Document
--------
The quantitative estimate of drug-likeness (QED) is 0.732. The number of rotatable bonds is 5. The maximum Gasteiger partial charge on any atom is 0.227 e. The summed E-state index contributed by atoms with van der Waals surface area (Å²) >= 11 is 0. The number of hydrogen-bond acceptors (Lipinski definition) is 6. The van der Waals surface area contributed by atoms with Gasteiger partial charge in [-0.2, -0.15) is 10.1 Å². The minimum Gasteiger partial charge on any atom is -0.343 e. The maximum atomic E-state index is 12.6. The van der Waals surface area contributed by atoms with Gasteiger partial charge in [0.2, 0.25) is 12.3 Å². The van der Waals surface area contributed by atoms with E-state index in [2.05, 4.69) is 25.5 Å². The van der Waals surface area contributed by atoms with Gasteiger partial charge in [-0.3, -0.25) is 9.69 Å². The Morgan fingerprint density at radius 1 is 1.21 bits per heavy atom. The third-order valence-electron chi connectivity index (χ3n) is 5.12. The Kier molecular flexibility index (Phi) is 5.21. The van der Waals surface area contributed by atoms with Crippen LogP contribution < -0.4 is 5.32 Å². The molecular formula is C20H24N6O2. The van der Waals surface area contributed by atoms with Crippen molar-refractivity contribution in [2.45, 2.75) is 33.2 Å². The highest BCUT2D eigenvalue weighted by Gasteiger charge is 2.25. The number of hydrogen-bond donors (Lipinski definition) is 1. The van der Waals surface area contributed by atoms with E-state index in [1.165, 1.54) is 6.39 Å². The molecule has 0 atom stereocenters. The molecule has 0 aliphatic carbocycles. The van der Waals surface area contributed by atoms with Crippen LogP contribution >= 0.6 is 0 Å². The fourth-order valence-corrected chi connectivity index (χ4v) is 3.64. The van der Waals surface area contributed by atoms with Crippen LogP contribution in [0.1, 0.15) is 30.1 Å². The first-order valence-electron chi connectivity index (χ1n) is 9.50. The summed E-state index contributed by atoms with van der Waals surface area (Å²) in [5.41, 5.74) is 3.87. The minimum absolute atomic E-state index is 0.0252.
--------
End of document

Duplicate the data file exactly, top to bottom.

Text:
The quantitative estimate of drug-likeness (QED) is 0.732. The number of rotatable bonds is 5. The maximum Gasteiger partial charge on any atom is 0.227 e. The summed E-state index contributed by atoms with van der Waals surface area (Å²) >= 11 is 0. The number of hydrogen-bond acceptors (Lipinski definition) is 6. The van der Waals surface area contributed by atoms with Gasteiger partial charge in [-0.2, -0.15) is 10.1 Å². The minimum Gasteiger partial charge on any atom is -0.343 e. The maximum atomic E-state index is 12.6. The van der Waals surface area contributed by atoms with Gasteiger partial charge in [0.2, 0.25) is 12.3 Å². The van der Waals surface area contributed by atoms with E-state index in [2.05, 4.69) is 25.5 Å². The van der Waals surface area contributed by atoms with Gasteiger partial charge in [-0.3, -0.25) is 9.69 Å². The Morgan fingerprint density at radius 1 is 1.21 bits per heavy atom. The third-order valence-electron chi connectivity index (χ3n) is 5.12. The Kier molecular flexibility index (Phi) is 5.21. The van der Waals surface area contributed by atoms with Crippen LogP contribution < -0.4 is 5.32 Å². The molecular formula is C20H24N6O2. The van der Waals surface area contributed by atoms with Crippen molar-refractivity contribution in [2.45, 2.75) is 33.2 Å². The highest BCUT2D eigenvalue weighted by Gasteiger charge is 2.25. The number of hydrogen-bond donors (Lipinski definition) is 1. The van der Waals surface area contributed by atoms with E-state index in [1.165, 1.54) is 6.39 Å². The molecule has 0 atom stereocenters. The molecule has 0 aliphatic carbocycles. The van der Waals surface area contributed by atoms with Crippen LogP contribution >= 0.6 is 0 Å². The fourth-order valence-corrected chi connectivity index (χ4v) is 3.64. The van der Waals surface area contributed by atoms with Crippen LogP contribution in [0.1, 0.15) is 30.1 Å². The first-order valence-electron chi connectivity index (χ1n) is 9.50. The summed E-state index contributed by atoms with van der Waals surface area (Å²) in [5.41, 5.74) is 3.87. The minimum absolute atomic E-state index is 0.0252.